February 2, 2021
Finding my ‘why:' An AmeriCorps member’s mid-year reflection
By Sophia Rosman
When my AmeriCorps service term with Reading Partners began in August, I have to admit that I was mildly afraid of children.
My perception of elementary schoolers was still skewed by vivid memories of my time as a juggling coach at a circus-themed summer camp. Day after day, my group of seven-year-olds ran, shrieked, and attempted to use me as a jungle gym. My weeks were full of excitement, but they also included some tears as my small charges tried to pick up juggling.
My journey to Reading Partners
Given this experience, you may be wondering why I chose to serve at Reading Partners, a children’s literacy nonprofit, during my AmeriCorps term. My road to Reading Partners began in college, where I enrolled in a program focused on social impact and entrepreneurship. After completing my coursework and three internships at nonprofits, I attended a philosophy seminar that further fueled this interest in work that impacted others.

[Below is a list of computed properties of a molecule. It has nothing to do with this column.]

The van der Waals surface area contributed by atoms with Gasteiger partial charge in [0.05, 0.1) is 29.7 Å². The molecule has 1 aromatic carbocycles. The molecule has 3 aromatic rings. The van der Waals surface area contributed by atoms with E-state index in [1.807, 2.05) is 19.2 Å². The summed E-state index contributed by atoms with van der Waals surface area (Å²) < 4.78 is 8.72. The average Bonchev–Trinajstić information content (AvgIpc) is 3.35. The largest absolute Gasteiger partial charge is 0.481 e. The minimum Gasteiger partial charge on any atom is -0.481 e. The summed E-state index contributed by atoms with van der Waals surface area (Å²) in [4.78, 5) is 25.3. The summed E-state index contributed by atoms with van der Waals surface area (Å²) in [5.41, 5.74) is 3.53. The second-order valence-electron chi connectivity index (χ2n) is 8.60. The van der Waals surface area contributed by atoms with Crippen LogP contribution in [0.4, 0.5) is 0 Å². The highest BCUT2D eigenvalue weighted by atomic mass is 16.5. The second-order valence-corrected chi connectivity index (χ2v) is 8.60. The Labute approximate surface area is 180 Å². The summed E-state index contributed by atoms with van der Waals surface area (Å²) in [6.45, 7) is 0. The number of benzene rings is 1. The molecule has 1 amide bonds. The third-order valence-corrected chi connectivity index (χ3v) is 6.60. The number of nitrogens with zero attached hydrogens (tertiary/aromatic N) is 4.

At first, these thoughts of impact and service hovered in the back of my mind. Like many upcoming graduates, I planned to start a corporate career immediately after my May 2020 graduation. But as the COVID-19 pandemic spread, rescinded job offers and hiring freezes mounted, and I became increasingly excited about the opportunity to shift my post-graduate plans to truly focus on service.
AmeriCorps seemed like a fantastic fit for me—a year of service would enable me to impact others while also learning how to incorporate service into my life long-term. As I researched AmeriCorps programs, I learned about Reading Partners Baltimore from a tutor who sang its praises. I was drawn to the nonprofit’s goal of supporting students as they learned to read and its focus on empowering communities in this work. I was particularly interested in Reading Partners’ distance tutoring coordinator role, which would allow me to use data to make decisions in the interest of student impact while interacting with a range of stakeholders.